Thanks, tODD. I didn’t realize the soils issue, which is significant when building underground shelters.
I have had the “opportunity” to experience two killing tornadoes first-hand, however. One was in Eau Claire, WI, sometime back in the 1970’s, and the other on the Pine Ridge Indian Reservation in South Dakota in 1988. In both cases, they struck within 1/2 – 1 mile of where we were, and killed a total of 3 people. Even though there is an extreme statistical unlikelihood of you being actually hit by a tornado, there is a much higher percentage chance of being terrorized by the possibility, especially when you are huddling in what you consider to be inadequate shelter, such as under a bridge in a campground, or in a dilapidated church basement.
Growing up in the Kansas City area, I was used to going to the basement several times each summer. It’s weird that I have never actually seen a twister, even when in close proximity. So I move to Edmonton in 1985 and think I have escaped the odds, and then in 1987 Edmonton is hit with a devastating storm. Had I just gone up the stairs from lower level to ground floor and looked out the south-facing window, I would have had a full-on look at that one. But I didn’t do that, so my record of never seeing one remains intact.
Todd – Just read your comment this am. The tornadoes did come down in more urbanized areas in the Metroplex. To some extent the coverage of the tornadoes was more extensive simply due to the proximity many of them had to I-20 and the simultaneous presence/proximity of news helicopters being in the area.
While there are lots of areas within the DFW region that are still open field, there are also lots of newly emerging suburban and exurban communities that are now being incorporated into the behemoth. I would expect that over time more of the DFW area will be exposed to tornadic activity, simply due to the expansion of the urban boundary; I’m more surprised though that this hasn’t manifested itself sooner.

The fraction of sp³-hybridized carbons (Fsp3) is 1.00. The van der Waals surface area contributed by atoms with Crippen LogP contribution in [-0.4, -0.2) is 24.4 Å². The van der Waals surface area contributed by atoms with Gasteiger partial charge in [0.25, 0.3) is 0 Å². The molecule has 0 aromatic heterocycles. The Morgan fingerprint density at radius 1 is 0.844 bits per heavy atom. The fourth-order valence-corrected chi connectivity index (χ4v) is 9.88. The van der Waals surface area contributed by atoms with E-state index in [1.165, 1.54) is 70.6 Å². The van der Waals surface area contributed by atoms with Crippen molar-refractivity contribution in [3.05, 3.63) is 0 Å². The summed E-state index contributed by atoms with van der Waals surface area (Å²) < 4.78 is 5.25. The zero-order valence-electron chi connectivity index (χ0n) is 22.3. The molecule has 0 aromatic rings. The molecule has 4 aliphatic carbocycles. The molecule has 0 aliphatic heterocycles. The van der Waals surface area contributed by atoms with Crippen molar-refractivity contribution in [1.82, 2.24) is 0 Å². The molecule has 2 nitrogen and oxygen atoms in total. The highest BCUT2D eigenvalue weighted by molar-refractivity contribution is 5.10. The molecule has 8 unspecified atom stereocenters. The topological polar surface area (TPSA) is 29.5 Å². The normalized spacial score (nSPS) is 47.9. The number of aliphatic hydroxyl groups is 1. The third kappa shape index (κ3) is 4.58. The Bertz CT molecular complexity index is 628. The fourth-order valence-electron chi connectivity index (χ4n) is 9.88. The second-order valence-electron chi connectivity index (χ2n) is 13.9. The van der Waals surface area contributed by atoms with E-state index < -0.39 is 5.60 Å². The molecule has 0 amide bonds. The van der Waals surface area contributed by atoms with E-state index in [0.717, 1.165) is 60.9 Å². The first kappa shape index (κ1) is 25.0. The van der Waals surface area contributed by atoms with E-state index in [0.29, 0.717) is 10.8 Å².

As to the size of DFW, the central and eastern portions of Parker County are now effectively west Fort Worth, and much of northern Johnson County (Burleson for example) are simply far south Fort Worth. Where I used to live in Arlington (one tornado touched down right near my high school) used to be the suburban fringe – it is now well within the urbanized area boundary however you define it. Mansfield has now extended itself, in competition with Grand Prairie, down to the outskirts of Waxahachie and I-45. Moreover, Waxahachie is now far south Dallas. The fringe of the DFW area can probably be traced as line connecting the points of Decatur, Mineral Wells, Granbury, Ennis, Kaufman, Terrell, Greenville/Commerce, Sherman, Gainesville and then back to Decatur. A simply massive urban agglomeration consisting of densely urban areas, open fields, suburban edge cities and an increasingly urbanizing exurban fringe of small towns and communities.
Actually defining what is urban or urbanized or suburban or what have you is an interesting problem – one we are actually wrestling with here at work. What is the best method for classifying and calculating population densities v. population counts? It isn’t as straightforward as you might think.
Anyhow, generally, I include in the “core” Tarrant, Dallas, Denton, Parker, Wise, Johnson, Ellis, Rockwall, Kaufman and Collin counties. I would probably not include Hunt and Delta in my definition, but that may be more to my general ignorance of the far eastern reaches of DFW. So, for me DFW is Connecticut size; if you include Hunt and Delta, it becomes Connecticut + Rhode Island sized, although there is still a lot of open land in the interstices between the different urbanized pockets contained within the area.